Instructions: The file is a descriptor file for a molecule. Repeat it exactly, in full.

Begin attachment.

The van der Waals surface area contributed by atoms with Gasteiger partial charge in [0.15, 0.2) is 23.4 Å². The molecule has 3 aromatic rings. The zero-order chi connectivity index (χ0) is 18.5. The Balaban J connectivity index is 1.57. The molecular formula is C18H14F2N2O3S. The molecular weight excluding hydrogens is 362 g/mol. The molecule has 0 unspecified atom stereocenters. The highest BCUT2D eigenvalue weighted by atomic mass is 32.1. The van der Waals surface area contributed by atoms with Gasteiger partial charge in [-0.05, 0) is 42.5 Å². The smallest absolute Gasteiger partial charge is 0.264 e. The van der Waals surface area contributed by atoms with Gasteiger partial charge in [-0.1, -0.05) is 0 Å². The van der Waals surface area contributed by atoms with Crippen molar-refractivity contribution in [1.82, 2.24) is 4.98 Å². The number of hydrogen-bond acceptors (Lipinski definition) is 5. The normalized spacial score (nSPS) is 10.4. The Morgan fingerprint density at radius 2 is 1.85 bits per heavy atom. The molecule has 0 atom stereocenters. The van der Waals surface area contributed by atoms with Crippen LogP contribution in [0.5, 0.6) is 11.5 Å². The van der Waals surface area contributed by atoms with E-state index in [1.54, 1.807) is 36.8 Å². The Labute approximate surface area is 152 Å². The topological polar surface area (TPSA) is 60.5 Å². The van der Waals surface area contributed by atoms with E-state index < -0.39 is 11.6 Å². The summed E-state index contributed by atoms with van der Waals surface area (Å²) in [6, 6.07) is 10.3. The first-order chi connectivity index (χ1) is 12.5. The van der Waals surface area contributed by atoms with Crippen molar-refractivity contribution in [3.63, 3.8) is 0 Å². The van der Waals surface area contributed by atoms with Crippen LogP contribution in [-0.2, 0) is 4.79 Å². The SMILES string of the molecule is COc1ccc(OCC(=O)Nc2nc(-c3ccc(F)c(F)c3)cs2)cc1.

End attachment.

The van der Waals surface area contributed by atoms with Gasteiger partial charge in [0.15, 0.2) is 23.4 Å². The molecule has 3 aromatic rings. The zero-order chi connectivity index (χ0) is 18.5. The Balaban J connectivity index is 1.57. The molecular formula is C18H14F2N2O3S. The molecular weight excluding hydrogens is 362 g/mol. The molecule has 0 unspecified atom stereocenters. The highest BCUT2D eigenvalue weighted by atomic mass is 32.1. The van der Waals surface area contributed by atoms with Gasteiger partial charge in [-0.05, 0) is 42.5 Å². The smallest absolute Gasteiger partial charge is 0.264 e. The van der Waals surface area contributed by atoms with Gasteiger partial charge in [-0.1, -0.05) is 0 Å². The van der Waals surface area contributed by atoms with Crippen molar-refractivity contribution in [1.82, 2.24) is 4.98 Å². The number of hydrogen-bond acceptors (Lipinski definition) is 5. The normalized spacial score (nSPS) is 10.4. The Morgan fingerprint density at radius 2 is 1.85 bits per heavy atom. The molecule has 0 atom stereocenters. The van der Waals surface area contributed by atoms with Crippen LogP contribution in [0.5, 0.6) is 11.5 Å². The van der Waals surface area contributed by atoms with E-state index in [1.54, 1.807) is 36.8 Å². The Labute approximate surface area is 152 Å². The topological polar surface area (TPSA) is 60.5 Å². The van der Waals surface area contributed by atoms with E-state index < -0.39 is 11.6 Å². The summed E-state index contributed by atoms with van der Waals surface area (Å²) in [6, 6.07) is 10.3. The first-order chi connectivity index (χ1) is 12.5. The van der Waals surface area contributed by atoms with Crippen molar-refractivity contribution in [3.63, 3.8) is 0 Å². The van der Waals surface area contributed by atoms with Crippen LogP contribution in [-0.2, 0) is 4.79 Å². The SMILES string of the molecule is COc1ccc(OCC(=O)Nc2nc(-c3ccc(F)c(F)c3)cs2)cc1.